Caring for the elderly – whatever you call your search for assistance for family members, friends, or yourself, you are on an important quest. Our goal need to be as their elder care ‘intermediary’ connecting you with trusted organizations, individuals, and resources that can begin to answer your questions and point you in the direction that best meets your care needs. Many seniors and also those who have injuries need special care and equipment in their day to day life. They may need wheelchair, walker or a good walking cane for mobility and going from one place to another.
Tips for those who want to take care of seniors
As the New Year approaches it is important to reflect on the year before and create an improved caregiving plan. Here are some tips to prepare for the year to come:
Stay up to date on what’s current in healthcare, including laws (i.e. the Affordable Care Act), new medical devices, medicines, and treatment options. Mayoclinic.com has a “Research” tab on its homepage dedicated entirely to advances in the health profession and Healthcare.gov is a great source for legal information.
Be sure you have respite care, or at least understand how to access it in the case of an emergency. There are many resources at the local and regional level. Also check out the ARCH National Respite Network.
Develop an emergency plan (if you haven’t already done so) to ensure the safety of your patient if you are unable to provide care. A comprehensive Google search will uncover many resources, including the National Association’s for Home Care and Hospice emergency preparedness packet.
Arm yourself with the right “tools,” including appropriate medications, no-rinse pre-packaged cleansing cloths to making bathing easier, and essentials like one-step barrier cream cloths to cleanse and protect the skin.
Daily assistance that many elders need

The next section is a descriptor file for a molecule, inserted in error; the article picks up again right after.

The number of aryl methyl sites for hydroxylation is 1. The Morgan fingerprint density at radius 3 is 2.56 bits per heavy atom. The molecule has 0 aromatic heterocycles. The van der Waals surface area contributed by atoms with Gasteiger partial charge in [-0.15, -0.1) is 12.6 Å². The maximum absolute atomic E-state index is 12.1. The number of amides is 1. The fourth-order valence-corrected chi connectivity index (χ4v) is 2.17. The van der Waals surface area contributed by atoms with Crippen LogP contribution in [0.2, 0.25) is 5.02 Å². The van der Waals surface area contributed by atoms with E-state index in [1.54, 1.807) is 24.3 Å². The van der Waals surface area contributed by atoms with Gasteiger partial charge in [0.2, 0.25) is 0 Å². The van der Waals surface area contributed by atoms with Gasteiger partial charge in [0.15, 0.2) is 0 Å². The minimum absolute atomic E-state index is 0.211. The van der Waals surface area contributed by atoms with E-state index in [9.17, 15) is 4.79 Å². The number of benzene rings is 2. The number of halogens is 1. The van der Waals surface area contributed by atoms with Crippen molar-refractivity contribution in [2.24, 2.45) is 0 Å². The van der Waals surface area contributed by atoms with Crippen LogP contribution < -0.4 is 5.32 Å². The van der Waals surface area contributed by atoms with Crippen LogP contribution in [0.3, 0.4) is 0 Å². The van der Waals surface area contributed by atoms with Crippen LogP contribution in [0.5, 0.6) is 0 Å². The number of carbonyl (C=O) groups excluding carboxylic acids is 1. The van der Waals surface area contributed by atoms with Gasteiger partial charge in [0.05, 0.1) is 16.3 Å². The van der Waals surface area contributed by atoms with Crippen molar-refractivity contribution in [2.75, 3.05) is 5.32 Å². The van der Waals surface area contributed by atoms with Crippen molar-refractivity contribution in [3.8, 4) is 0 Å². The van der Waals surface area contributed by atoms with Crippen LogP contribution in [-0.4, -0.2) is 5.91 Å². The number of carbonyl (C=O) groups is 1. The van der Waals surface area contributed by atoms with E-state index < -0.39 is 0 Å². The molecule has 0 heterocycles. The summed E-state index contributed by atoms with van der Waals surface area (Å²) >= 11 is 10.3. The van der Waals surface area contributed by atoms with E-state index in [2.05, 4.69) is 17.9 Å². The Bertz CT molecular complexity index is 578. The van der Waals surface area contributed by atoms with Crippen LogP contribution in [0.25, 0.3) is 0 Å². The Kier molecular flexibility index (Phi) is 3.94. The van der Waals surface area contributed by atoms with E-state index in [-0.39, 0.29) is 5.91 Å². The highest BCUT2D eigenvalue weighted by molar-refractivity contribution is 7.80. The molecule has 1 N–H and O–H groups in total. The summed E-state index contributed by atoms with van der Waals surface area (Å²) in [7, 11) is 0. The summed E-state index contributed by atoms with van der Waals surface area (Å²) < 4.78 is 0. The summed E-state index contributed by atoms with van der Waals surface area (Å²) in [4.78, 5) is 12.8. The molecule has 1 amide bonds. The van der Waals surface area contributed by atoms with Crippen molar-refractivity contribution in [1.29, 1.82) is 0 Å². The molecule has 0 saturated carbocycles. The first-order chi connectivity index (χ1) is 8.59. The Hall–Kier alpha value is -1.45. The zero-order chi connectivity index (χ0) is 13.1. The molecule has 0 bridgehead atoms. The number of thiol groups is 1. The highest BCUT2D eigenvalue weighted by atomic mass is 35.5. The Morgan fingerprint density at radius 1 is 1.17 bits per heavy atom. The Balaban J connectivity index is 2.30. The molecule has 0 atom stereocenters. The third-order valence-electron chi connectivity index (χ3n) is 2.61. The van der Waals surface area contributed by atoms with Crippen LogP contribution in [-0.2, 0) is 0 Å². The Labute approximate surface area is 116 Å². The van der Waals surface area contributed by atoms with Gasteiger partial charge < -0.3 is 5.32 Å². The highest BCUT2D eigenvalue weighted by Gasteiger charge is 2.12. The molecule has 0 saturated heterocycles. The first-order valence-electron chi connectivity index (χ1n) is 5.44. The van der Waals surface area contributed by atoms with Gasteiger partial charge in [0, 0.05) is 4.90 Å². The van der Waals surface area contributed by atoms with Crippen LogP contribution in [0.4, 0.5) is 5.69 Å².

Seniors vary in terms of their physical, mental, and emotional needs; types and level of activity; levels of independence; and desires for their daily lives. Mobility is important to the elderly, even if it is just within their own surroundings. The daily living skills most affected by aging and chronic illnesses or disabilities include self-care activities that most people learn in early childhood and tend to take for granted as they mature. Practicing fall prevention. So it makes sense that the type and extent of daily assistance needed for people older than 65 can vary widely from person to person.
Make sure they are properly fitted for either a wheelchair, motorized mobility chair, walker or cane. These include basic survival tasks such as dressing, bathing, grooming, using the toilet, moving in and out of bed or a chair, and eating. Frailty can cause falls. Learning about the different types of assistance available to seniors will help you navigate the spectrum of living assistance—for you or a loved one. Install a wheelchair ramp, hand rails and wider door wells to make getting around the house hassle-free.
Occupational therapists can evaluate a home and its resident and recommend grab bars and other changes to improve safety. But it works the other way, too: falls can lead to frailty. The Activities of Daily Living are a series of basic activities performed by individuals on a daily basis necessary for independent living at home or in the community. A hospital bed, shower chair, lift or tripod bar may assist with getting up from bed or staying safe in the shower. They also help clients develop strength and skills, such as balance, so they can manage more of their daily activities.
If medications affect your balance or alertness, discuss a lower dose or different medicine with your physician. There are many variations on the definition of the activities of daily living but most organizations agree there are 5 basic categories. Studies show that visits from an OT help older people stay in their homes longer. Have your vision checked regularly. Clear your home of clutter and loose rugs or wires. Good lighting is essential; use night-lights in bathrooms, hallways, and, if needed, your bedroom. Wear flat-soled shoes or boots that grip. In bad weather, exercise indoors.
Walking Canes for seniors
Walking canes are designed to help people with mobility issues improve their balance and walk safely. The proper use for a cane is just to help maintain balance. Quad canes are types of canes that have three of four separate feet on their ends. A walking stick should be considered when a person is unable to maintain their balance on their own. There are dozens of canes available on the market today, but not all of them are created equal.
A cane should never be used for weight bearing or for full support of the body. These canes are very supportive, and offer the most support of any of the types of canes. Holding onto objects or depending on other people, even for certain activities, is an indication that a walking stick is necessary. People who hold onto furniture when waking at home usually benefit from using a cane. They are great for people who have severe walking issues, or who have muscle and joint diseases that prevent them from walking easily. A person who experiences repeated falls also needs to consider using a walking stick. Read More